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Why is the decoding of the human genome important in finding a cure for glaucoma?
Having the full set of genes present in the human genome has enabled many experiments that otherwise would not be possible. For example, it has allowed us to obtain a very complete snapshot of which genes are changing in models of glaucoma. We can then begin to test which genes are involved in the disease. The genome information is also invaluable for groups investigating the genes responsible for hereditary forms of glaucoma.
Determining causation is very difficult in science. We have been looking for genes that will give us some clue about how the retina is changing as glaucoma progresses. We have identified specific gene expression changes that we think are associated with glaucoma, and are now trying to understand what role these genes play in the disease. We are optimistic that such understanding will lead to the rational design of therapies for glaucoma.
Some forms of glaucoma are inherited, and multiple scientific groups are investigating the genes responsible. But in many cases glaucoma is not inherited and the factors leading to disease onset are not well under-stood; although increased intraocular pressure (IOP) is a well-known significant risk factor. However, even when glaucoma is not inherited, an increased risk to develop the disease may be inherited. Scientists are seeking to identify genes that may cause an increased risk of developing glaucoma. If successful, it may lead the way to therapies for all who suffer from glaucoma.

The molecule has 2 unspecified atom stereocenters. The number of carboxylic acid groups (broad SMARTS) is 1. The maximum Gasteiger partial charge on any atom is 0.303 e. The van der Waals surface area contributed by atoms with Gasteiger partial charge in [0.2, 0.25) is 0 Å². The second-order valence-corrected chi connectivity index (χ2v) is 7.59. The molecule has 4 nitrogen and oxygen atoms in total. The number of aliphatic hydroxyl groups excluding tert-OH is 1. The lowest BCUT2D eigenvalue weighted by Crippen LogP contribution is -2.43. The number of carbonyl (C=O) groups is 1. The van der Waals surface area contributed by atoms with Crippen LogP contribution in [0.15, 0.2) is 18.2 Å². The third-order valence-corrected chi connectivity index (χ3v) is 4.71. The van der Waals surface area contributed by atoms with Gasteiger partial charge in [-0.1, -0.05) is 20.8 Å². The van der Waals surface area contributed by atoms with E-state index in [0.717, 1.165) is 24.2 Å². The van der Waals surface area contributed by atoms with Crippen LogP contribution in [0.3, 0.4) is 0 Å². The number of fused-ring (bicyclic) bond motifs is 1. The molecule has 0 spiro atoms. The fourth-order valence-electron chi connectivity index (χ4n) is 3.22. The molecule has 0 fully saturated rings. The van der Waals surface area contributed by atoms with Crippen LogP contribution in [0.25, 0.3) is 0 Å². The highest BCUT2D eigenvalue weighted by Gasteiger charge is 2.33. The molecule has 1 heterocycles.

Right now, the best approach to preventing vision loss is to manage intraocular pressure, although this does not work in all cases. The hope is that future therapies based upon current research will prevent loss of neurons directly and thus maintain vision.
In the retina, neurons are not regenerated once they are lost. However, many labs are working on ways to develop strategies for replacing lost retinal neurons; if successful, these strategies could one day be applied to various retinal degenerative diseases, including glaucoma.
The Catalyst For a Cure (CFC1) researchers are: David Calkins, PhD (Vanderbilt University), Philip Horner, PhD (University of Washington), Nicholas Marsh-Armstrong, PhD (Johns Hopkins University), and Monica Vetter, PhD (University of Utah).
Last reviewed on May 11, 2021